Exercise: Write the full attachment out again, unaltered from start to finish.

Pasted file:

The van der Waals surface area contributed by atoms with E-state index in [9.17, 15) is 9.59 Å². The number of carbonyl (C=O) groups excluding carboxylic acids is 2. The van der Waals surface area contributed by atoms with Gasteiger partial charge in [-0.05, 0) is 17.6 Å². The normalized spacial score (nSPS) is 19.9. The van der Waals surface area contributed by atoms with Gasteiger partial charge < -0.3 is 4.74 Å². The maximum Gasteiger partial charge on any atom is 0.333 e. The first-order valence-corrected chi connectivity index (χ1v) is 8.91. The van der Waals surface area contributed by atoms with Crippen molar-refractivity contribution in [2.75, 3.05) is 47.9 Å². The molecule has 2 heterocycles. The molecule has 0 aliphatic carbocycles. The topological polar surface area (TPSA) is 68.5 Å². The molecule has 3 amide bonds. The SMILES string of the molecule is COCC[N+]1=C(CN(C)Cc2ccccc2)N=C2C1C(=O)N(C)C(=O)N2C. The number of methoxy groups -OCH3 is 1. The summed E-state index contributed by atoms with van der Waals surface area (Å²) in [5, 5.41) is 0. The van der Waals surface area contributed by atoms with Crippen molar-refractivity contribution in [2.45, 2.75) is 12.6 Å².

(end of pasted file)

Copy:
The van der Waals surface area contributed by atoms with E-state index in [9.17, 15) is 9.59 Å². The number of carbonyl (C=O) groups excluding carboxylic acids is 2. The van der Waals surface area contributed by atoms with Gasteiger partial charge in [-0.05, 0) is 17.6 Å². The normalized spacial score (nSPS) is 19.9. The van der Waals surface area contributed by atoms with Gasteiger partial charge < -0.3 is 4.74 Å². The maximum Gasteiger partial charge on any atom is 0.333 e. The first-order valence-corrected chi connectivity index (χ1v) is 8.91. The van der Waals surface area contributed by atoms with Crippen molar-refractivity contribution in [2.75, 3.05) is 47.9 Å². The molecule has 2 heterocycles. The molecule has 0 aliphatic carbocycles. The topological polar surface area (TPSA) is 68.5 Å². The molecule has 3 amide bonds. The SMILES string of the molecule is COCC[N+]1=C(CN(C)Cc2ccccc2)N=C2C1C(=O)N(C)C(=O)N2C. The number of methoxy groups -OCH3 is 1. The summed E-state index contributed by atoms with van der Waals surface area (Å²) in [5, 5.41) is 0. The van der Waals surface area contributed by atoms with Crippen molar-refractivity contribution in [2.45, 2.75) is 12.6 Å².